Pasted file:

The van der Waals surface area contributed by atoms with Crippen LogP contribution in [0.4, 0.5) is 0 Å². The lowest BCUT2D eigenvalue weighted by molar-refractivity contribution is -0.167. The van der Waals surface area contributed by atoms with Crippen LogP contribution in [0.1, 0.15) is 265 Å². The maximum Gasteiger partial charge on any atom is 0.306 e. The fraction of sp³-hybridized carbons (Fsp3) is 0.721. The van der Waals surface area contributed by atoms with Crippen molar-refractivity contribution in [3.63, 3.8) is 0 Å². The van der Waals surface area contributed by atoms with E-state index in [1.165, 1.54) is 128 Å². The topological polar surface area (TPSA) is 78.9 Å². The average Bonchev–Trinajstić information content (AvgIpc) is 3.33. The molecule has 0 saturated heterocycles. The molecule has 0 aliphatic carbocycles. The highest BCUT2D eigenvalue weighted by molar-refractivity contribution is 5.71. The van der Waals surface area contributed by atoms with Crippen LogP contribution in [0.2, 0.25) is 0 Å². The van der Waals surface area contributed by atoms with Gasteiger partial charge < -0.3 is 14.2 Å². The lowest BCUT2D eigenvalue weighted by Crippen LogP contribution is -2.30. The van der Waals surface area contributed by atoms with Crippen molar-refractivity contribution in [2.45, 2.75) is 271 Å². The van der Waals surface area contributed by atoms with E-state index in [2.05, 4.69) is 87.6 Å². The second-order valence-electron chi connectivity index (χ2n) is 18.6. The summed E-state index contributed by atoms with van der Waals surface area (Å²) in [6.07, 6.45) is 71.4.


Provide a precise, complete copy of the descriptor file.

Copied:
The van der Waals surface area contributed by atoms with Crippen LogP contribution in [0.4, 0.5) is 0 Å². The lowest BCUT2D eigenvalue weighted by molar-refractivity contribution is -0.167. The van der Waals surface area contributed by atoms with Crippen LogP contribution in [0.1, 0.15) is 265 Å². The maximum Gasteiger partial charge on any atom is 0.306 e. The fraction of sp³-hybridized carbons (Fsp3) is 0.721. The van der Waals surface area contributed by atoms with Crippen molar-refractivity contribution in [3.63, 3.8) is 0 Å². The van der Waals surface area contributed by atoms with E-state index in [1.165, 1.54) is 128 Å². The topological polar surface area (TPSA) is 78.9 Å². The average Bonchev–Trinajstić information content (AvgIpc) is 3.33. The molecule has 0 saturated heterocycles. The molecule has 0 aliphatic carbocycles. The highest BCUT2D eigenvalue weighted by molar-refractivity contribution is 5.71. The van der Waals surface area contributed by atoms with Crippen LogP contribution in [0.2, 0.25) is 0 Å². The van der Waals surface area contributed by atoms with Gasteiger partial charge < -0.3 is 14.2 Å². The lowest BCUT2D eigenvalue weighted by Crippen LogP contribution is -2.30. The van der Waals surface area contributed by atoms with Crippen molar-refractivity contribution in [2.45, 2.75) is 271 Å². The van der Waals surface area contributed by atoms with E-state index in [2.05, 4.69) is 87.6 Å². The second-order valence-electron chi connectivity index (χ2n) is 18.6. The summed E-state index contributed by atoms with van der Waals surface area (Å²) in [6.07, 6.45) is 71.4.